Once again, Serena Williams came within reach of a record-tying 24th Grand Slam singles title, playing well enough to get to the closing days of a major tournament.
And once again, Williams couldn’t quite get it done – beaten 6-3, 6-4 by Naomi Osaka in the Australian Open semi-finals on Thursday (Wednesday night EST).
Osaka, who also beat Williams in the chaotic 2018 U.S. Open final, reached her fourth major title match and stretched her winning streak to 20 matches by claiming the last eight points.
“I don’t know if there’s any little kids out here today, but I was a little kid watching her play,” Osaka, 23, said about Williams, 39, “and just to be on the court playing against her, for me, is a dream.”
The No. 3-seeded Osaka’s Grand Slam collection also includes last year’s U.S. Open and the 2019 Australian Open and she is, without a doubt, the most dangerous hard-court player in the women’s game at the moment.
That used to be Williams, of course. But she was off-target too much in this contest, finishing with twice as many unforced errors, 24, as winners, 12.
After collecting her professional era-record 23rd major singles trophy at the Melbourne Park in 2017 while pregnant, Williams has not been able to pull even with Margaret Court’s mark of 24 for the most Grand Slam titles in history.
Since returning to the tour in 2018 after having her daughter, Williams has reached four major finals and lost them all. She’s also now lost in the semi-finals twice in that span.
On Saturday, at 7:30 p.m. local time (3:30 a.m. EST), Osaka will meet a first-time Grand Slam finalist for the championship. No. 22 Jennifer Brady of the United States was scheduled to face No. 25 Karolina Muchova in Thursday’s second semi-final.
One men’s semi-final was on Thursday’s schedule: No. 1 Novak Djokovic vs. Aslan Karatsev, a qualifier from Russia who is ranked 114th and playing in his first Grand Slam tournament.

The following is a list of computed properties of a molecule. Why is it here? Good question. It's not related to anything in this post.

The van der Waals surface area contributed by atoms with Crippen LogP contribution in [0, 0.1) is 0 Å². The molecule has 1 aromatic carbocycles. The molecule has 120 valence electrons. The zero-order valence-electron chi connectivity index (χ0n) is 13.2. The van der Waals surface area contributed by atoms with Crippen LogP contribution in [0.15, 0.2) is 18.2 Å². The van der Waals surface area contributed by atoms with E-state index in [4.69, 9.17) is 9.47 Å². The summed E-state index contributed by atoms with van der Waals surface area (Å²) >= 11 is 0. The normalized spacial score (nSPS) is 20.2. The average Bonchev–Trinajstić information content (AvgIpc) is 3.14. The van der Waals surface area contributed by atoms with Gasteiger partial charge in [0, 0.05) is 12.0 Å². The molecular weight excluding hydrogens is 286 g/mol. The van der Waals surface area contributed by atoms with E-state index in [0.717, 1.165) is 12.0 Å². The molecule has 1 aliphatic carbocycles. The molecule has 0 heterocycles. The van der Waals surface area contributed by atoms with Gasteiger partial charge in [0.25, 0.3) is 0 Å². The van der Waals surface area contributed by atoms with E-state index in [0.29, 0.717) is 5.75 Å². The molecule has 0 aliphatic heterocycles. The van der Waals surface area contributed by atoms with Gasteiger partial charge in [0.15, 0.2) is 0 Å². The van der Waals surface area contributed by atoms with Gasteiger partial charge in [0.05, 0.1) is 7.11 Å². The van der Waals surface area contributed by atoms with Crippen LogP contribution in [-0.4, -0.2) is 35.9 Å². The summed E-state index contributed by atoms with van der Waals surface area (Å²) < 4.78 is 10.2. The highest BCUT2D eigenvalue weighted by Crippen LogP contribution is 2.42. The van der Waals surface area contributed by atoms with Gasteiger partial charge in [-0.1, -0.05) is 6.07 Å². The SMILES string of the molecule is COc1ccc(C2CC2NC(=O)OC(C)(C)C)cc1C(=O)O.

Djokovic is seeking a ninth Australian Open title and 18th Grand Slam trophy overall.
Rafael Nadal – who lost in the quarter-finals to Stefanos Tsitsipas after blowing a two-set lead – and Roger Federer are tied for the men’s record of 20.
Spectators were back in the stands at Rod Laver Arena on Thursday after they were barred from attending the tournament for five days during a local COVID-19 lockdown. About 7,000 people were allowed into the stadium for Williams-Osaka, roughly half of capacity.
Ushers walked through the aisles at changeovers to remind fans they needed to wear a mask or over their nose and mouth.
On the hottest day of the hard-court tournament so far – 85 degrees Fahrenheit (30 Celsius) – Osaka got out to a shaky start, perhaps prodded into pressing in her opening service game by a booming cross-court backhand return winner from Williams on the match’s second point.
That was followed by a double-fault, a wild forehand and, eventually, a netted backhand that handed over a break. Quickly, Williams went up 2-0, then held another break point with a chance to lead 3-0 after another double-fault by Osaka.
“I was just really, like, nervous and scared, I think, at the beginning,” said Osaka, who was born in Japan and moved to the U.S. when she was 3. “And then I sort of eased my way into it.”
Didn’t take long to right herself, however.
Suddenly, it was Osaka powering in aces, putting groundstrokes right where she wanted, covering the court so well. Williams’ movement has been terrific in Melbourne, but she suddenly was flat-footed, her miscues accumulating precipitously.
Five games went by in a flash, all into Osaka’s column, and soon enough, the first set belonged to her, too.
Williams’ frustration was made plain early in the second set, when she leaned over at the baseline and screamed, “Make a shot! Make a shot!”
Osaka never has tried to hide how much she admires Williams and models her game after the American’s.
Both are predicated on the same basic elements of big serves and quick-strike forehands, and not only did Osaka do both better on this day, she even sounded just like her idol, screaming “Come on!” after several key shots.
Williams herself began to get louder and increasingly animated the deeper into the second set they went – and plenty of folks on hand were excited to show their support, clapping and yelling after each successful stroke.
Those pulling for Williams got their wish: Osaka blinked.
A trio of double-faults in one game – she wound up with eight for the match – allowed Williams to break for 4-all.
But Oska regained her composure immediately, breaking back at love with the help of a pair of backhand winners and a double-fault from Williams, then holding at love to end it.